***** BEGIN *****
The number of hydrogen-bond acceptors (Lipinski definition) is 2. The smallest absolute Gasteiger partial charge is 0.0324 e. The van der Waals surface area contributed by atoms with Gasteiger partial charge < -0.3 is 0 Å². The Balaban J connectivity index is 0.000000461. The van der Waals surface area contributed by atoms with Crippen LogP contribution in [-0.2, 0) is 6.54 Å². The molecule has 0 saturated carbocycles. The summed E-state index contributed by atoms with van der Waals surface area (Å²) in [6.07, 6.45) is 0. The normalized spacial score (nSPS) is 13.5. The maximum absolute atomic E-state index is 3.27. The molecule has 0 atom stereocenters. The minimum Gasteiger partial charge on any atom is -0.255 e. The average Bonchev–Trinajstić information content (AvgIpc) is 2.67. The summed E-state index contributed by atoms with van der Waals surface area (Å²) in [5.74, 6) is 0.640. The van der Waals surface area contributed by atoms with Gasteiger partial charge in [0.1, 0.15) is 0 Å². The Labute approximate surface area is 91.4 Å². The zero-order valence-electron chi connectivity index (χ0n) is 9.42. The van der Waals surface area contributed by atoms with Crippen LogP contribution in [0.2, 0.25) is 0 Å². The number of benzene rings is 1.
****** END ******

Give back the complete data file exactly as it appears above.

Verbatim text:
The number of hydrogen-bond acceptors (Lipinski definition) is 2. The smallest absolute Gasteiger partial charge is 0.0324 e. The van der Waals surface area contributed by atoms with Gasteiger partial charge < -0.3 is 0 Å². The Balaban J connectivity index is 0.000000461. The van der Waals surface area contributed by atoms with Crippen LogP contribution in [-0.2, 0) is 6.54 Å². The molecule has 0 saturated carbocycles. The summed E-state index contributed by atoms with van der Waals surface area (Å²) in [6.07, 6.45) is 0. The normalized spacial score (nSPS) is 13.5. The maximum absolute atomic E-state index is 3.27. The molecule has 0 atom stereocenters. The minimum Gasteiger partial charge on any atom is -0.255 e. The average Bonchev–Trinajstić information content (AvgIpc) is 2.67. The summed E-state index contributed by atoms with van der Waals surface area (Å²) in [5.74, 6) is 0.640. The van der Waals surface area contributed by atoms with Gasteiger partial charge in [0.1, 0.15) is 0 Å². The Labute approximate surface area is 91.4 Å². The zero-order valence-electron chi connectivity index (χ0n) is 9.42. The van der Waals surface area contributed by atoms with Crippen LogP contribution in [0.2, 0.25) is 0 Å². The number of benzene rings is 1.